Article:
In the light of recent correspondence about the Gaelic language, I would like to confirm that there are many native Gaelic speakers and learners alive and well in East Lothian.

If Scotland is one nation, then support should be given to our other main living language as it holds the key to so much of our history and culture. For example, the map of Scotland evidences the importance of Gaelic in understanding the meaning behind our place names and our geographical landscape. If we do not value our heritage, we could lose this rich living language and our culture would be diminished.

For those who would like the challenge of learning more about the language of Gaelic and its culture, the East Lothian U3A has a Gaelic group which has members at all stages of learning.

As a native Gaelic speaker, one member's memory is still strong of children aged five years old in her class being belted for speaking their native tongue in the playground. The children came from Gaelic speaking homes and lived in a Gaelic speaking community where the class teacher was also a native Gaelic speaker. Sadly, this has been the experience for so many older learners who, as a result, came to believe that their language was regarded as both inferior and irrelevant. As a result, many felt inhibited in speaking Gaelic to their own children.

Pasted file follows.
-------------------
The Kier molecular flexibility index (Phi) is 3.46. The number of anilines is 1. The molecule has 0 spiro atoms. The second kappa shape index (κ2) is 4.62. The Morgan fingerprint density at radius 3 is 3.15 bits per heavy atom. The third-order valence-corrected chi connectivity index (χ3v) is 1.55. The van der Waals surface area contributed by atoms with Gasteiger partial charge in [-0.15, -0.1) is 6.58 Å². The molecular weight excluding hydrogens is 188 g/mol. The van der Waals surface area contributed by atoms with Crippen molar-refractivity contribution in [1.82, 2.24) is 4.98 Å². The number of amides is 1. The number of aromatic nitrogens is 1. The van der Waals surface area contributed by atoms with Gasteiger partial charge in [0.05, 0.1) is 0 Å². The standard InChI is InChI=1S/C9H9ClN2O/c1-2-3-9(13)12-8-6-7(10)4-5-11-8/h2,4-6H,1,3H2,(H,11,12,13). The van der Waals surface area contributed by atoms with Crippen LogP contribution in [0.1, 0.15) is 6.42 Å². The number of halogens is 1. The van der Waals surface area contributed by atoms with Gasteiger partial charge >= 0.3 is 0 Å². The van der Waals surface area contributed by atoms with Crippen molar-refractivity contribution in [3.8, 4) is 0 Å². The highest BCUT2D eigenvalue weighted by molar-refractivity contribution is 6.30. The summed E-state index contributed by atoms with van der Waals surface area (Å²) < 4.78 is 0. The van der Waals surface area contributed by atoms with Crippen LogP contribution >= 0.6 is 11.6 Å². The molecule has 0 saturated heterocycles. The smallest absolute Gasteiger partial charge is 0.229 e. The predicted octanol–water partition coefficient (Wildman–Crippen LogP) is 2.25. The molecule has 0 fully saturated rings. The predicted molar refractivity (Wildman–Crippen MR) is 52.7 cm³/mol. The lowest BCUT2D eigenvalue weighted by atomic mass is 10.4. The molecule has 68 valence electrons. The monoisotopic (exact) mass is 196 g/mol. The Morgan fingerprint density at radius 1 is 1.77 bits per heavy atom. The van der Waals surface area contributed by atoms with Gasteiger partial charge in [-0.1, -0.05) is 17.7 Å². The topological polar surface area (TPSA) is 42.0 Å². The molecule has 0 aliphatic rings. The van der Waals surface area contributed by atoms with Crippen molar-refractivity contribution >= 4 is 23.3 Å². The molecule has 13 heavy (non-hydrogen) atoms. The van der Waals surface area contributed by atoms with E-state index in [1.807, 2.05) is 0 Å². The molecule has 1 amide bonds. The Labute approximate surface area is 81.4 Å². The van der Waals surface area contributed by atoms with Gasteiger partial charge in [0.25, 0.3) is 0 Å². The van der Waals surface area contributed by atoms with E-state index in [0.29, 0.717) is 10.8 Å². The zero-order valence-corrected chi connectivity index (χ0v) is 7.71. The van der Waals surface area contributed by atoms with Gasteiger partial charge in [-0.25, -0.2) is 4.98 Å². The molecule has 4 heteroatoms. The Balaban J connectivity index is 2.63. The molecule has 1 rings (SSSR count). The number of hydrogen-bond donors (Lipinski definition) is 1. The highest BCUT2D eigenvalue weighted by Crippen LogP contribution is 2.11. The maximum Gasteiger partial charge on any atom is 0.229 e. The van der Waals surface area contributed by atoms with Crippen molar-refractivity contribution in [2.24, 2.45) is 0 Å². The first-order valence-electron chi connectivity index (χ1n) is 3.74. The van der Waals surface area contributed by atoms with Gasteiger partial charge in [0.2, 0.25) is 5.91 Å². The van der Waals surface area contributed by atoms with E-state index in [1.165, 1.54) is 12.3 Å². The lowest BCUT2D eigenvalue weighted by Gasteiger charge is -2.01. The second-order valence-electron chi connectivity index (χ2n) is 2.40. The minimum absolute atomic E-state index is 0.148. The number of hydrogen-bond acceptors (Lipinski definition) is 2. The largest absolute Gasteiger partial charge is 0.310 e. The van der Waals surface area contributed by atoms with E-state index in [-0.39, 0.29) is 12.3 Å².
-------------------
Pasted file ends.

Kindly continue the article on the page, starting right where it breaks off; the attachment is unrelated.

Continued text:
Thankfully, attitudes have changed. The benefits of learning in one's native language in enhancing the learning of other languages and subjects are now acknowledged.

For further information, contact

Mary Alexander

Sidegate Mews